00 for air-conditioned taxi orP450. on several occasions. private respondents filed a complaint with the manila rbitration Office of theNational Labor Relations Commission charging petitioners with illegal dismissal and illegal deductions.claimed that his termination from employment was effected when he refused to pay for the washing of histaxi seat covers. he failed to report for work during hisschedule. there is no dispute that as a matter of practice in the taxi industry. after a tour of duty. 1991. the amount doled out was paid directly to theperson who washed the unit. and is. if they wanted to save theirP20. Sabsalon was re-admitted by petitioners as a taxi driver under the same terms andconditions as when he was first employed. Maldigan requested petitioners for the reimbursement of his daily cash deposits for 2years. materials orequipments supplied by the employer.Article 114 of the Labor Code provides as follows: Deposits f or loss or damage. materials.00 for non-air-conditioned taxi.00 for car washing. or is necessary or desirable as etermined bytheSecretary of Labor in appropriate rules and regulations.Sabsalon failed to remit his boundary of P700. on his part. but his working schedule was made on an alternative basis wherehe drove only every other day. the labor arbiter had this to say in his decision: "Anent the issue of illegal deductions.In January. petitioners terminated his services. Clearly. but herein petitioners told him that not a single centavo was left of his deposits as these were noteven enough to cover the amount spent for the repairs of the taxi he was driving. OnSeptember 22. they worked for 4 days weekly on a 24-hour shifting schedule. as such. 1987. car washingafter a tour of duty is a practice in the taxi industry. much more (sic) to consider theamount paid by the driver as illegal deduction in the context of the law.00 for the previous day.for every actual working day. WhenMaldigan insisted on the refund of his deposit. thus we find nothing illegal in this practice.  No employer shall require his worker to make deposits from hichdeductions shall be made for the reimbursement of loss of or damage to tools.Also. amounts to the prohibition provided by law. private respondents are not entitled to the refund of theP20. Despite repeated requests of petitioners for him to report for work. and to further make aP15. With respect toSabsalon.On the matter of the car wash payments.It will be noted that there was nothing to prevent private respondents from cleaning the taxi unitsthemselves. However."Consequently. in fact.00 deposit to answer for any deficiency in their boundary.Aside from the daily boundary of P700. he adamantly refused. he went to this home province to recuperate.00. while driving a taxicab of petitioners onSeptember 1983.Five J Taxi vs NLRC (1992) 235 SCRA 556 Facts: Private respondents Domingo Maldigan and GilbertoSabsalon were hired by the petitioners as taxi driversand. he already failed toreport for work for unknown reasons.00 car wash payments theymade. RULING: The Court declares that the deposits made. they were also required to payP 20.Sabsalon. Issue:WON the deductions made were illegal and if illegal.Also.Sometime in 1989. considered a prohibition regarding wages. . The depositsmade were illegal and the respondents must be refunded. This was allegedly thepractice adopted by petitioners to recoup the expenses incurred in the repair of their taxicab units. he was held upby his armed passenger who took all his money and thereafter stabbed him. the same does not apply to or permit deposits to defray anydeficiency which the taxi driver may incur in the remittance of his boundary. 1991. occupations or businesswhere the practice of making deposits is a recognized one.In less than 4 months after Maldigan was hired as an extra driver by the petitioners.Afterwards it was revealed that he was drivinga taxi for Bulaklak Company. dictated by fair play.00. he abandoned his taxicab in Makati without fuel refill worthP300. complainant(s) (private respondentsherein) were made to shoulder the expenses for washing. except when the employer is engaged in such trades. it isincumbent upon the driver to restore the unit he has given to the same clean condition when he took it out. as theSolicitor General correctly noted.and as claimed by the respondents (petitioners in the present case).On November 27. or equipmentsupplied by the employer.Petitioners learned that he was working for Mine of Gold TaxiCompany.t can be deduced that the said article provides the rule on deposits for loss or damage to tools. He was hospitalized and after isdischarge.

Isabela. Baguio-Tuguegarao via Manilaand Manila-Tabuk via Baguio. Respondent averred that the accident happened because he wascompelled by the management to go back to Roxas. BookIIIof theImplementing Rules and Regulations of the Labor Code which provides:RIGHT TO SE RVIC E INC ENTIVE LEAVE . seven percent (7%) of the totalgross income per travel.In so doing. Nueva Vizcaya. BookIII. it is necessary to stress that the definition of a "field personnel" is not merely concerned withthe location where the employee regularly performs his duties but also with the fact that the employee'sperformance is unsupervised by the employer. (a)Every employee who has rendered at least one year of service shallbe entitled to a yearly service incentive leave of five days with pay. field personnel are those whose performance of their job/service is not supervised by theemployer or his representative.ServiceIncentive Leave shall not apply to employees classified as "field personnel." applying the rule on ejusdemgeneris that general and unlimited terms are restrained and limited by the particular terms that they followence.50. 114 alongSta. an inquiry must be made as to whetheror not the employee's time and performance are constantly supervised by . respondent instituted a Complaint for Illegal Dismissal withMoney Claims for nonpayment of 13th month pay and service incentive leave pay againstAutobus. unless.After a month. as the latter vehicle suddenly stopped at asharp curve without giving any warning. the bus he wasdriving accidentally bumped the rear portion of Autobus No.employees including drivers cannot be said to be field personnel despite the fact that they are performingwork away from the principal office of the employee.According toArticle 82 of the Labor Code.Respondent further alleged that he was not allowed to work until he fully paid the amount of P75. although he had not slept for almost twenty-four(24) hours.Inc.. 156364 Facts: RespondentAntonio Bautista has been employed by petitionerAuto Bus TransportSystems.At this point.551. itserves as an amplification of the interpretation of the definition of field personnel under the Labor Code asthose "whose actual hours of work in the field cannot be determined with reasonable certainty. anagement sent him aletter of termination.representing thirty percent (30%) of the cost of repair of the damaged buses and that despite respondent'spleas for reconsideration. This definition isfurther elaborated in the Bureau of Working Conditions (BWC). Rather. purelycommission basis. field personnel are those who regularlyperform their duties away from the principal place of business of the employer and whose actual hours of work in the field cannot be determined with reasonable certainty. Thus. or those who are paid ina fixed amount for performing work irrespective of the time consumed in the performance thereof."Said phrase should be related with "field personnel. as he had just arrived in Manila from Roxas.If required to be at specific places at specific times.What must be ascertained in order to resolve the issue of propriety of the grant of service incentive leave torespondent is whether or not he is a field personnel. they fall under the classification of field personnel. hence. while respondent was drivingAutobus No. Rule V. on a twice a onth basis.Isabela. on 02 February 2000.Autobus Transport System vs Bautista (2005) G. Issue:WON respondent is entitled to service incentive leave. Rule V:SERVICE INCENTIVELEAVEalso states that this rule shall apply to all employeesexcept: (d) Field personnel and other employees whose performance is unsupervised by the empl oyerincluding those who are engaged on task or contract basis. employees engaged on task or contract basis or paid on purely commission basis are notautomatically exempted from the grant of service incentive leave. they are paid specific amount forrendering specific service or performing specific work. in order to conclude whether anemployee is a field employee. it is also necessary to ascertain if actual hours of work in the field can bedetermined with reasonable certainty by the employer. the same was ignored by management.Advisory Opinion toPhilippine Technical-Clerical CommercialEmployeesAssociation 10 which states that:As a general rule."The phrase "other employees whose performance is unsupervised by the employer" must not be understoodas a separate classification of employees to which service incentive leave shall not be granted.As discussed above. RULING: The respondent is entitled to service incentive leave. as driver -conductor with travel routes Manila-Tuguegarao via Baguio.Acareful examination of said provisions of law will result in the conclusion that the grant of service incentiveleave has been delimited by theImplementing Rules and Regulations of the Labor Code to apply only to thoseemployees not explicitly excluded bySection 1 of Rule V. Respondent was paid on commission basis. "field personnel" shall refer to nonagricultural employees whoregularly perform their duties away from the principal place of business or branch office of the employer andwhose actual hours of work in the field cannot be determined with reasonable certainty.The disposition of the issue revolves around the proper interpretation of Article 95 of the Labor Code vis-à-visSection 1(D). since May1995. 124. purely commission basis.On January 2000. the workplace being away from the principal office and whose hours anddays of work cannot be determined with reasonable certainty.According to theImplementing Rules.Moreover. Fe. Thus."The same is true with respect to the phrase "those who are engaged on task or contract basis.R.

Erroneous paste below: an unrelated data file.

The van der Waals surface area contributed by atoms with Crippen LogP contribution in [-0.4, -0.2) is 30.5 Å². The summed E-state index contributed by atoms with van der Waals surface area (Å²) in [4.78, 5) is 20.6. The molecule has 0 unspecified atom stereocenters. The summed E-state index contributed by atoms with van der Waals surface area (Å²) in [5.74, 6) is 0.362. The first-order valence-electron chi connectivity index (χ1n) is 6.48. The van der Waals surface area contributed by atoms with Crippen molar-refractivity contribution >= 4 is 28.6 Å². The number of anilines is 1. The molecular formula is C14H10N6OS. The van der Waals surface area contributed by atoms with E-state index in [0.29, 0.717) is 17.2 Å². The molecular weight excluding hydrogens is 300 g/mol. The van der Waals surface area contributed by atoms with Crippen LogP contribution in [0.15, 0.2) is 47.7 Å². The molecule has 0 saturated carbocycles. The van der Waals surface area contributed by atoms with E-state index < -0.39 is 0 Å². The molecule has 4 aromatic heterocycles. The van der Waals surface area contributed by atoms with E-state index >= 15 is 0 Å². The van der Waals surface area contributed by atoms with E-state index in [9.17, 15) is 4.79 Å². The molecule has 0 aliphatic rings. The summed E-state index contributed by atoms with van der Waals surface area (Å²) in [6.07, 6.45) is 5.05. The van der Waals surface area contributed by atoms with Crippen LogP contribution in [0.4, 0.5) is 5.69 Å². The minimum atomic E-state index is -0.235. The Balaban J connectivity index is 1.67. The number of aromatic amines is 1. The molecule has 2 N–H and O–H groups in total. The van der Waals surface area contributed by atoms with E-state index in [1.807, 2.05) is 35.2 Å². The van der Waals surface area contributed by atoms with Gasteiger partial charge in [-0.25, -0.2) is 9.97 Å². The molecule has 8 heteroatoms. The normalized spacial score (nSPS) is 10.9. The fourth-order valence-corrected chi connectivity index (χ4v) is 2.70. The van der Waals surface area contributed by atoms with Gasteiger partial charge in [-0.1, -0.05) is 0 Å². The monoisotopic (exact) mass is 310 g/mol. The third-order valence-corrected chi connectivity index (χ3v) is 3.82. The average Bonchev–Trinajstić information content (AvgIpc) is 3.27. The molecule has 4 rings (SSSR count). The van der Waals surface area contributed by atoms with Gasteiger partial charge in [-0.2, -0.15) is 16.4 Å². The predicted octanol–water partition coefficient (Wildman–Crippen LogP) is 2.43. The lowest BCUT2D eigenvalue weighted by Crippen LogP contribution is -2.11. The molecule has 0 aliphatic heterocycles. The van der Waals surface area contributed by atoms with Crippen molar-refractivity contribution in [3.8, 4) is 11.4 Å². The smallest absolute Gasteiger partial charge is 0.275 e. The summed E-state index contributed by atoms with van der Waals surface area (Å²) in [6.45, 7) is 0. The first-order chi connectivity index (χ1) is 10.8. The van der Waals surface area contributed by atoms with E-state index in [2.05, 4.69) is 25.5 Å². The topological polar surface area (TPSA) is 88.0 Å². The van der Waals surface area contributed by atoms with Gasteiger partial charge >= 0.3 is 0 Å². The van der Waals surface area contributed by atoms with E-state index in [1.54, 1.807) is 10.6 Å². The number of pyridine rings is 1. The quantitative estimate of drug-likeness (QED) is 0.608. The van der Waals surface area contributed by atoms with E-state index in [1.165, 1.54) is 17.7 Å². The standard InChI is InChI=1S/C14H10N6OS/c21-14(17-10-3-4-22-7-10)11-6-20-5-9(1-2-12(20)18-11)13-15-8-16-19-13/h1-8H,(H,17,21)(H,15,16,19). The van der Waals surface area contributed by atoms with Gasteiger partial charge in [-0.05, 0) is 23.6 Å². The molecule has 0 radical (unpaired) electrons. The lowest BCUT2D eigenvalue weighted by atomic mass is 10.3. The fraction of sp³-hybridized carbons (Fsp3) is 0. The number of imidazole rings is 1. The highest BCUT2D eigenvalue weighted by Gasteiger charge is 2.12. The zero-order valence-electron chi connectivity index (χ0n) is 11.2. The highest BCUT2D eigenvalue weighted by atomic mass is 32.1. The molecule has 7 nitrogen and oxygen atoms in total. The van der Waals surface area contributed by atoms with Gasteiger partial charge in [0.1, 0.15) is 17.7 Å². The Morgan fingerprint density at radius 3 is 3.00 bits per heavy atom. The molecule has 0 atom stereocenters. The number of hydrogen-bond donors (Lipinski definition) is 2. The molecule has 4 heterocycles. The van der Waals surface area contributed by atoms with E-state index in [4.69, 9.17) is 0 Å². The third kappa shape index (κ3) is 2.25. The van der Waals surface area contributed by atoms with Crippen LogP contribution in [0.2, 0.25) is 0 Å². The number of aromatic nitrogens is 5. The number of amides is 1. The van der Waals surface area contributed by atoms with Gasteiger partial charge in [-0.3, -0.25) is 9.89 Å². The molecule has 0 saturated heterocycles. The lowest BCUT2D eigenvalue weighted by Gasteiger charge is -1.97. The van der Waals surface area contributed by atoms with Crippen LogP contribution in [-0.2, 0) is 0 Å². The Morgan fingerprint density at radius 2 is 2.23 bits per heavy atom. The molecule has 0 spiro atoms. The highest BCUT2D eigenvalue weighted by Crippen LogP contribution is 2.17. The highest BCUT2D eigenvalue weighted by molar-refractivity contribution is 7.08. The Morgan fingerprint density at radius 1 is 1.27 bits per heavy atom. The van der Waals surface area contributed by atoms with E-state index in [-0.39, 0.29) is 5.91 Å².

as the solicitor generalrecommends."It is also "commutable to its money equivalent if not used or exhausted at theend of the year. is less than 12 months.subject to a few exceptions.Section 2.whether continuous or broken reckoned from the date the employee started working. in which case said period shallbe considered as one year. is to unduly restrict such right. Rule V. respondent is entitled to the grant of service incentive leave. an employee who has served for one year is entitled to it."Service incentive leave is a right which accrues to every employee who has served "within 12 months. including authorizedabsences and paid regular holidays unless the working days in the establishment as a matter of practice orpolicy.The clear policy of the Labor Code is to grant service incentive leave pay to workers in all establishments."In other words. To limit the award to three years.the employer. . Respondent is not afield personnel but a regular employee who performs tasks usually necessary and desirable to the usual tradeof petitioner's business. He may use it asleave days or he may collect its monetary value.Accordingly. BookIIIof theImplementing Rules and Regulations providesthat "every employee who has rendered at least one year of service shall be entitled to a yearly serviceincentive leave of five days with pay. or that provided in the employment contracts.